A particular group of clinical HIV-1 RT variants, which causes viral resistance to multiple NRTIs, contains RT mutations with peptide insertions at the β3–β4 fingers domain of HIV-1 RT along with background thymidine analog mutation (TAM)8; 14; 15; 21. The T69S substitution mutation generally appears in combination with an inserted dipeptide, typically Ser and Gly, between position 69 and 70, respectively16; 17; 18; 19; 20; 21. Several biochemical studies have shown that dipeptide insertion mutation along with background thymidine analog mutation (TAM) are capable of unblocking primers21; 22; 23; 24; 25. Furthermore, it has been shown that retroviral recombination under anti-viral drug selective pressure can generate viral progeny with enhanced or dual resistant mutations10; 11; 26. The impact of the RT dipeptide insertion on other biochemical activities, such as strand transfer activity of HIV-1 RT remains to be explored.
In this study, we characterized the biochemical recombination capability of two clinical RT variants previously isolated from a single HIV-1 patient before and after HAART, termed pre-drug and post-drug RTs: the post-drug RT is a dipeptide insertion RT containing a Ser-Gly insertion mutation at positions 69 and 70 of the fingers domain along with a T215Y TAM. Our study reveals that the post drug-RT has elevated strand transfer activity and altered interaction with templates, compared to the pre-drug RT. More importantly, the removal of the dipeptide insertion mutation from post-drug RT simultaneously inactivates the elevated strand transfer activity and azidothymidine (AZT) resistance, supporting a mechanistic link between strand transfer and multiple drug resistance of the dipeptide insertion RT containing T215Y.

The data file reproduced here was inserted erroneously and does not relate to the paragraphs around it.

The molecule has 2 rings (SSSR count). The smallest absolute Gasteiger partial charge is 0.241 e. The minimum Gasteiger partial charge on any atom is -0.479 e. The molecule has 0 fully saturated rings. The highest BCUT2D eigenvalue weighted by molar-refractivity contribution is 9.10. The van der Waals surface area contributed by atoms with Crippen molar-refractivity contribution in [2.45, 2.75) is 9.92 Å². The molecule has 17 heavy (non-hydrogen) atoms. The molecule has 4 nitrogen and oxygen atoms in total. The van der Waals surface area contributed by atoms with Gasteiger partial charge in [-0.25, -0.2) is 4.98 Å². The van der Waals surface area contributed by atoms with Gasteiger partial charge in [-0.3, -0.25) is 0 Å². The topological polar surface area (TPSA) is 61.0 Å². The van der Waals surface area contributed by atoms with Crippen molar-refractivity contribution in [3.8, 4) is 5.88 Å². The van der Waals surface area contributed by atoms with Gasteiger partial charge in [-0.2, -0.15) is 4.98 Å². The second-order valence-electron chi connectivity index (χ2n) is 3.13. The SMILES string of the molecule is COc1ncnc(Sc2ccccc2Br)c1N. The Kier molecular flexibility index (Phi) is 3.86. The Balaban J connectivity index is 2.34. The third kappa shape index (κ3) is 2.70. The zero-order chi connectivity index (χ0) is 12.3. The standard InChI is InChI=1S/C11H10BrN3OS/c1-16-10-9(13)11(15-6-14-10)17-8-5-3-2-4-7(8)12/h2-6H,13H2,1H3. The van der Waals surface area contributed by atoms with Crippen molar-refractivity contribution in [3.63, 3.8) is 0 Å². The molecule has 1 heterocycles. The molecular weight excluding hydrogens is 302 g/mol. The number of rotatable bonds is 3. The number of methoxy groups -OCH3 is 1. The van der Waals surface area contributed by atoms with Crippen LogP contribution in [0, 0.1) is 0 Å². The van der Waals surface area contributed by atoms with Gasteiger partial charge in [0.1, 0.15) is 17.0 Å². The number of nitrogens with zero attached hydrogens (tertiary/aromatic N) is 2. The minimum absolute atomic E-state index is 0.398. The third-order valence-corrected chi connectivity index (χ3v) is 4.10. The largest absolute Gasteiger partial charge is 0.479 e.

We obtained two HIV-1 RT clinical clones (through a collaboration with Dr. Jaap Goudsmit), which were previously isolated from a single patient before and after prolonged treatments with multiple NRTIs, termed pre-drug RT and post-drug RT in this study, respectively. The RT genes were sequenced completely. A portion of the polymerase domain sequence alignment is shown in Fig. 1A. The pre-drug RT does not harbor any previously known RT mutations rendering viral resistance to currently available NRTIs and NNRTIs, and has 97% sequence similarity to the RT of the common laboratory NL4-3 strain. In contrast, the post-drug RT clone contains a series of RT mutations throughout the fingers, palm and thumb domains of HIV-1 RT, including a Ser-Gly (SG) insertion between residues 69 and 70 of the fingers domain and a T215Y TAM mutation. Amino acid substitution mutation differences in the post-drug RT compared to the NL4-3 WT and pre-drug RT showed mutations at I329V, T377R, K431T, and I435V in the connection domain and R461K, P468S, L469I, and K512Q in the RNase H domain. The genome sequence variations among NL4-3 RT, pre-drug RT and post-drug RT are summarized in Supplementary figure 1 characterizing all three RT domains. While several additional mutations were identified in the post-drug RT, compared to the pre-drug RT, none of these mutations are known to confer RT drug resistance. Specific amino acid differences in the polymerase domain are shown in Figure 1A, which show common mutations that generally accompanies the SG insertion at the fingers domain, which includes the T69S and T215Y TAM known to render viral resistance to multiple NRTIs 8; 16; 23. The T215Y mutation is persistently found in the Zidovudine (AZT) resistant RT populations and have shown to enhance primer unblocking in the presence of a dipeptide insertion18; 21; 25.